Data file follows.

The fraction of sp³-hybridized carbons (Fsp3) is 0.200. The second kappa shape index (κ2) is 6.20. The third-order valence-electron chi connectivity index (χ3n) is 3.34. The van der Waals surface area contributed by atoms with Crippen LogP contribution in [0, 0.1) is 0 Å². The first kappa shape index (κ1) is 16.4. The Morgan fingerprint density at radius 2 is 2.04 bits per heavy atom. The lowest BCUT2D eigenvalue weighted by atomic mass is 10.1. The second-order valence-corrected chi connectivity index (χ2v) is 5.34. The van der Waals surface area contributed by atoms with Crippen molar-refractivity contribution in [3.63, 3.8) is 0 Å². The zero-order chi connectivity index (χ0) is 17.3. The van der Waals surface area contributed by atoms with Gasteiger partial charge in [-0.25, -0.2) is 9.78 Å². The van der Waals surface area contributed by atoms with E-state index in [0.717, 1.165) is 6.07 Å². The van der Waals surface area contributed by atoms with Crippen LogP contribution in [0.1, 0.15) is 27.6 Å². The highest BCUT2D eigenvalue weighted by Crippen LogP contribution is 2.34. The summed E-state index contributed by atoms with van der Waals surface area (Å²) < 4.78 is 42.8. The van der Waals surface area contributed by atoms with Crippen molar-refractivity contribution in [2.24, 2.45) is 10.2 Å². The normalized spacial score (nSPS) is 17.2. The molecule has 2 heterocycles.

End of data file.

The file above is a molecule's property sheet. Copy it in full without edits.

The fraction of sp³-hybridized carbons (Fsp3) is 0.200. The second kappa shape index (κ2) is 6.20. The third-order valence-electron chi connectivity index (χ3n) is 3.34. The van der Waals surface area contributed by atoms with Crippen LogP contribution in [0, 0.1) is 0 Å². The first kappa shape index (κ1) is 16.4. The Morgan fingerprint density at radius 2 is 2.04 bits per heavy atom. The lowest BCUT2D eigenvalue weighted by atomic mass is 10.1. The second-order valence-corrected chi connectivity index (χ2v) is 5.34. The van der Waals surface area contributed by atoms with Crippen molar-refractivity contribution in [3.63, 3.8) is 0 Å². The zero-order chi connectivity index (χ0) is 17.3. The van der Waals surface area contributed by atoms with Gasteiger partial charge in [-0.25, -0.2) is 9.78 Å². The van der Waals surface area contributed by atoms with E-state index in [0.717, 1.165) is 6.07 Å². The van der Waals surface area contributed by atoms with Crippen LogP contribution in [0.1, 0.15) is 27.6 Å². The highest BCUT2D eigenvalue weighted by Crippen LogP contribution is 2.34. The summed E-state index contributed by atoms with van der Waals surface area (Å²) < 4.78 is 42.8. The van der Waals surface area contributed by atoms with Crippen molar-refractivity contribution in [2.24, 2.45) is 10.2 Å². The normalized spacial score (nSPS) is 17.2. The molecule has 2 heterocycles.